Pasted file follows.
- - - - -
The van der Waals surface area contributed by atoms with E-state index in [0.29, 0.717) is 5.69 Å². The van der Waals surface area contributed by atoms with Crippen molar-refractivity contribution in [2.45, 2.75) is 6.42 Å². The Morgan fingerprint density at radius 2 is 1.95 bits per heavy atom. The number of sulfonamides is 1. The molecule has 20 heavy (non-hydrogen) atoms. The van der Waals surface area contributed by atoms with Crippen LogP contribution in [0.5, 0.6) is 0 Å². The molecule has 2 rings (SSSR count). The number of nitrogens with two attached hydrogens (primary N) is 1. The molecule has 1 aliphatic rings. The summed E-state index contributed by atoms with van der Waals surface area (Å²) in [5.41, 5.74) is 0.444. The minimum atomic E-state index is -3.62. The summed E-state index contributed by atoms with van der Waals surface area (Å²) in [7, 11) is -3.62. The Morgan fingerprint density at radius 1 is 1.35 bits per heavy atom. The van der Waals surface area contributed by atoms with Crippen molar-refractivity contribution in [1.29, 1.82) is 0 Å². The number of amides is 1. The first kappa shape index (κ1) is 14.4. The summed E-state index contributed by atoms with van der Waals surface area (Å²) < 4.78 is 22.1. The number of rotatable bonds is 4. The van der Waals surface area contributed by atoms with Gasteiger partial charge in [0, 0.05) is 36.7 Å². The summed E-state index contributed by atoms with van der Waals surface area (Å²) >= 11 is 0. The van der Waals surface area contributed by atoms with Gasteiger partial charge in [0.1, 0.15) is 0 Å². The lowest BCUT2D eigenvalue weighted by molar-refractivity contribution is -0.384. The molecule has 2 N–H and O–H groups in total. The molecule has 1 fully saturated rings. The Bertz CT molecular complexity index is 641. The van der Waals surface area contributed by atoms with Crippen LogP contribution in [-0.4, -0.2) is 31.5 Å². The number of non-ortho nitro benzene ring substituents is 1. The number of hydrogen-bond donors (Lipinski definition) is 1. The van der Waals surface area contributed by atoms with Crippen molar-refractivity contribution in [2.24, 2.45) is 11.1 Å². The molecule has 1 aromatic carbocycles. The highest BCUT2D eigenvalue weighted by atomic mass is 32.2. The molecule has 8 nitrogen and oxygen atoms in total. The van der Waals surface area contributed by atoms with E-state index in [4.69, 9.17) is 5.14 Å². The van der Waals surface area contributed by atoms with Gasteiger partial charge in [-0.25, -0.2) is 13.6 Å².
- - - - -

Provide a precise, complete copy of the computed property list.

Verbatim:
The van der Waals surface area contributed by atoms with E-state index in [0.29, 0.717) is 5.69 Å². The van der Waals surface area contributed by atoms with Crippen molar-refractivity contribution in [2.45, 2.75) is 6.42 Å². The Morgan fingerprint density at radius 2 is 1.95 bits per heavy atom. The number of sulfonamides is 1. The molecule has 20 heavy (non-hydrogen) atoms. The van der Waals surface area contributed by atoms with Crippen LogP contribution in [0.5, 0.6) is 0 Å². The molecule has 2 rings (SSSR count). The number of nitrogens with two attached hydrogens (primary N) is 1. The molecule has 1 aliphatic rings. The summed E-state index contributed by atoms with van der Waals surface area (Å²) in [5.41, 5.74) is 0.444. The minimum atomic E-state index is -3.62. The summed E-state index contributed by atoms with van der Waals surface area (Å²) in [7, 11) is -3.62. The Morgan fingerprint density at radius 1 is 1.35 bits per heavy atom. The van der Waals surface area contributed by atoms with Crippen molar-refractivity contribution in [1.29, 1.82) is 0 Å². The number of amides is 1. The first kappa shape index (κ1) is 14.4. The summed E-state index contributed by atoms with van der Waals surface area (Å²) < 4.78 is 22.1. The number of rotatable bonds is 4. The van der Waals surface area contributed by atoms with Gasteiger partial charge in [0, 0.05) is 36.7 Å². The summed E-state index contributed by atoms with van der Waals surface area (Å²) >= 11 is 0. The van der Waals surface area contributed by atoms with Gasteiger partial charge in [0.1, 0.15) is 0 Å². The lowest BCUT2D eigenvalue weighted by molar-refractivity contribution is -0.384. The molecule has 2 N–H and O–H groups in total. The molecule has 1 fully saturated rings. The Bertz CT molecular complexity index is 641. The van der Waals surface area contributed by atoms with Crippen LogP contribution in [-0.4, -0.2) is 31.5 Å². The number of non-ortho nitro benzene ring substituents is 1. The number of hydrogen-bond donors (Lipinski definition) is 1. The van der Waals surface area contributed by atoms with Crippen molar-refractivity contribution in [2.24, 2.45) is 11.1 Å². The molecule has 1 aromatic carbocycles. The highest BCUT2D eigenvalue weighted by atomic mass is 32.2. The molecule has 8 nitrogen and oxygen atoms in total. The van der Waals surface area contributed by atoms with E-state index in [4.69, 9.17) is 5.14 Å². The van der Waals surface area contributed by atoms with Gasteiger partial charge in [-0.25, -0.2) is 13.6 Å².